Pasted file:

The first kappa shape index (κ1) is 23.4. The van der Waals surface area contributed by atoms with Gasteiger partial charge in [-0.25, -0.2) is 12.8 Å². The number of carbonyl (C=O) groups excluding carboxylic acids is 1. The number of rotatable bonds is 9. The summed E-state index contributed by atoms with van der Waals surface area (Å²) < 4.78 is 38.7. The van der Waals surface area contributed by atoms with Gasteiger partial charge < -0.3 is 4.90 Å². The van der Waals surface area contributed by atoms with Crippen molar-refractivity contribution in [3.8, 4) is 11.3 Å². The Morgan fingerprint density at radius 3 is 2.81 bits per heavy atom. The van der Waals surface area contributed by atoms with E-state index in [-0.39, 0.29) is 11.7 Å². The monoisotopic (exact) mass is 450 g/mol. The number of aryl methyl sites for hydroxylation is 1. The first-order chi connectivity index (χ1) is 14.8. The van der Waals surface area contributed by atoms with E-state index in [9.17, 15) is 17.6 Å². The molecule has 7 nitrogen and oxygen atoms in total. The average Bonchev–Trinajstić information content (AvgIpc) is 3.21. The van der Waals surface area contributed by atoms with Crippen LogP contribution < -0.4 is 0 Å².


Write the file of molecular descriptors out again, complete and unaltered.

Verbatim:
The first kappa shape index (κ1) is 23.4. The van der Waals surface area contributed by atoms with Gasteiger partial charge in [-0.25, -0.2) is 12.8 Å². The number of carbonyl (C=O) groups excluding carboxylic acids is 1. The number of rotatable bonds is 9. The summed E-state index contributed by atoms with van der Waals surface area (Å²) < 4.78 is 38.7. The van der Waals surface area contributed by atoms with Gasteiger partial charge < -0.3 is 4.90 Å². The van der Waals surface area contributed by atoms with Crippen molar-refractivity contribution in [3.8, 4) is 11.3 Å². The Morgan fingerprint density at radius 3 is 2.81 bits per heavy atom. The van der Waals surface area contributed by atoms with E-state index in [-0.39, 0.29) is 11.7 Å². The monoisotopic (exact) mass is 450 g/mol. The number of aryl methyl sites for hydroxylation is 1. The first-order chi connectivity index (χ1) is 14.8. The van der Waals surface area contributed by atoms with E-state index in [9.17, 15) is 17.6 Å². The molecule has 7 nitrogen and oxygen atoms in total. The average Bonchev–Trinajstić information content (AvgIpc) is 3.21. The van der Waals surface area contributed by atoms with Crippen LogP contribution < -0.4 is 0 Å².